“I brought this for you.” he said, extending his hand and, she now saw, the thickish saddle stitched magazine that he held.

Taking the offered item, she held it in her hands and studied the cover. Above a realistic line drawing of a typewriter, the keys of which were hearts in various states of injury and malformation, a bold font proclaimed:

The Broken Heart Review

All but the third word of the title were black - Heart leaped from the otherwise black and white cover in a loud and almost garish red.

“There’s a poem for you on page 42,” he said.

Resisting the urge to flip through the magazine to the named page, Rebecca looked up and smiled. “Thank you, James. I’ll read it later.”

“I guess that’s all I can ask,” he said with a wan smile. “So, you guys all moved in?”

Rebecca shifted the magazine from one hand to the other, and back again. “Pretty much,” she answered. “Thanks again for letting us use your truck.”

“Any time,” he said. “But you know that all you have to do is ask. I’ll do whatever I can for you.”

Since meeting Ginny, Rebecca had begun to feel guilty about the way she’d treated James the last year and a half or so. She realized with a new and growing sense of shame that the way she had led him on, and used his feelings for her to satisfy her own needs, were among the worst things she’d done in her short life.  She hoped she would never do anything worse. “I appreciate that,” she replied.

Their eyes met and Rebecca could read all that went unsaid behind his blue gaze. That he loved her. That she was the only one for him. That he would always be there for her. That he would die before he loved another woman. She could read it all, and clearly, because she’d heard it all before. She was glad that he kept it all inside his head this time.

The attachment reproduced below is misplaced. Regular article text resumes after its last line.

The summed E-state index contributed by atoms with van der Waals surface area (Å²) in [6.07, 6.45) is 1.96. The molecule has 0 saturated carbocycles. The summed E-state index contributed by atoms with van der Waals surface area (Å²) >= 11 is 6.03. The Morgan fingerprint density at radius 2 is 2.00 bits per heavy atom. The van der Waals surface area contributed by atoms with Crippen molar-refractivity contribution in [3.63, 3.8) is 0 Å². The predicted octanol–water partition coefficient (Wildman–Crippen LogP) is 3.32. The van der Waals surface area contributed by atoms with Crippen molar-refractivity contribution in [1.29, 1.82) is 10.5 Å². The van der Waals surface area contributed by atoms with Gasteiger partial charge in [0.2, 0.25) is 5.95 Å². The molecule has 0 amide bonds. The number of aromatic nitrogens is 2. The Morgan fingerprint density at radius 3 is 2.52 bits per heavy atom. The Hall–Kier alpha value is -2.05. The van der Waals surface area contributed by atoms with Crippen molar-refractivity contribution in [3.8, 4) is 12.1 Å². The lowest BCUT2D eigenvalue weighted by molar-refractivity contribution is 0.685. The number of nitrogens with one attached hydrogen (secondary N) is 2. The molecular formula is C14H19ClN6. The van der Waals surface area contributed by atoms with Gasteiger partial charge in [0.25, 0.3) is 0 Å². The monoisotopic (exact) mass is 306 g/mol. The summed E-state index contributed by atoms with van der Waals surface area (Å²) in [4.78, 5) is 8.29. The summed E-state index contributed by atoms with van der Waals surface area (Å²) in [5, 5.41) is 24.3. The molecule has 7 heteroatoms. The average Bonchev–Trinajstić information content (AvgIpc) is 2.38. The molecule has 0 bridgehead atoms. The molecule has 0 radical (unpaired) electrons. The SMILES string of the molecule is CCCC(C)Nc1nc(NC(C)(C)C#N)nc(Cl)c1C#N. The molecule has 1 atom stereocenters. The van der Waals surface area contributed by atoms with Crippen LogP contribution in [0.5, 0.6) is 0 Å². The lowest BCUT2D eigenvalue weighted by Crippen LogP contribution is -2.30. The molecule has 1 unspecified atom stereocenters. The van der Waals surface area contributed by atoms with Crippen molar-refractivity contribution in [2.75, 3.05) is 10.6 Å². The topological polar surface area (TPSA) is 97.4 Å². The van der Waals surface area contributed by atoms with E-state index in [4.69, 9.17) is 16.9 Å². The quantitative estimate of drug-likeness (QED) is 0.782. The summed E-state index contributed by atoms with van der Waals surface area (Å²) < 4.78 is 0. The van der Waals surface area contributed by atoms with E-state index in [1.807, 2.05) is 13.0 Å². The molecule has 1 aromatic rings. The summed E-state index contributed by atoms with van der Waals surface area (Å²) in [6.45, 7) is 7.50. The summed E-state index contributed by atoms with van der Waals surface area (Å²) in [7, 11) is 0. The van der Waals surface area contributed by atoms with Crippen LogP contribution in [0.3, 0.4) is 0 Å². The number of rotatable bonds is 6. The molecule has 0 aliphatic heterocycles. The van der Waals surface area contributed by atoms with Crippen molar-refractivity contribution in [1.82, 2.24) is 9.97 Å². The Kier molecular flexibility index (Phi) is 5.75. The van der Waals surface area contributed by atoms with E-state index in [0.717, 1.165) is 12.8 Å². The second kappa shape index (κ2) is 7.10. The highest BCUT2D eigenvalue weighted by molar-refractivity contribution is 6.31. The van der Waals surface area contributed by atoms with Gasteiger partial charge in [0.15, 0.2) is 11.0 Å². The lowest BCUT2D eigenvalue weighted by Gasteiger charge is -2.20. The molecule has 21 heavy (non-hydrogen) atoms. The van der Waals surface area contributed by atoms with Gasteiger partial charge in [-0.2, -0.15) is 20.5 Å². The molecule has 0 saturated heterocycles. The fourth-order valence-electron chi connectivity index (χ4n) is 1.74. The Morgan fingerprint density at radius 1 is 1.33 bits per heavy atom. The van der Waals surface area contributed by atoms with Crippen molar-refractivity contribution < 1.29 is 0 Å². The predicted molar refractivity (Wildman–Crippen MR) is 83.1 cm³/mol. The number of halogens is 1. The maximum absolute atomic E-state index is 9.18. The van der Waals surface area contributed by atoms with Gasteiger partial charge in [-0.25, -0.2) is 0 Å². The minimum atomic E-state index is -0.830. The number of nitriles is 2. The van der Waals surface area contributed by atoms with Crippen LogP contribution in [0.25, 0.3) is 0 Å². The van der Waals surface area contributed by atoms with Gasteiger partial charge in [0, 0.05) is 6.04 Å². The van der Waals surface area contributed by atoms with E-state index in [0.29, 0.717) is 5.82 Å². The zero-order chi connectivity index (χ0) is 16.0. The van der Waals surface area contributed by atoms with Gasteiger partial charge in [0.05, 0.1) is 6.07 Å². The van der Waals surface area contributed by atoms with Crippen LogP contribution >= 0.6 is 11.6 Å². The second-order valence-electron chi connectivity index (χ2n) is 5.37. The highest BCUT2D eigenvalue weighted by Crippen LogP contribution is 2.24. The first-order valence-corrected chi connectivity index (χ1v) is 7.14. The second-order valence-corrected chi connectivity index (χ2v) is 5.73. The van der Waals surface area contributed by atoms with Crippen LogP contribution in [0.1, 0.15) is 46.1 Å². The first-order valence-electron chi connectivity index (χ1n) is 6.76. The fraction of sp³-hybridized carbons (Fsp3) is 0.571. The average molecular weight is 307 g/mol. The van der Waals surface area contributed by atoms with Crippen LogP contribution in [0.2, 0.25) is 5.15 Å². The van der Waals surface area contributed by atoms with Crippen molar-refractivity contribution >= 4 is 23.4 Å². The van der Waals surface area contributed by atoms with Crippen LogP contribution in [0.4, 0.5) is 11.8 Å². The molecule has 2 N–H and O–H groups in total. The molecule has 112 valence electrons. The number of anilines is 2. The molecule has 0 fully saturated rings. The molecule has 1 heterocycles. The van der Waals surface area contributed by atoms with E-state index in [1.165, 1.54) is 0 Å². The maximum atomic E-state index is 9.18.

Holding The Broken Heart Review up before her, Rebecca smiled. “I’ll read this tonight,” she promised.

James leaned slightly forward a moment, as if contemplating or yearning for a kiss, and then retreated a step or two. “Enjoy,” he said.

As she closed the door, Rebecca clutched the magazine to her breast and sighed. She’d created some kind of monster in James, she was sure. In her mind she saw him lumbering in black and white through starkly lit fields and damp dungeon corridors, seven feet tall with arms outstretched and bolts in his neck. As a child, she had loved the old Universal Frankenstein films. Unlike the creature in most of those old movies, she hoped her monster might have a happy ending.

Wednesday, February 22, 2012

Editorial Note

Part II, number six is now underway...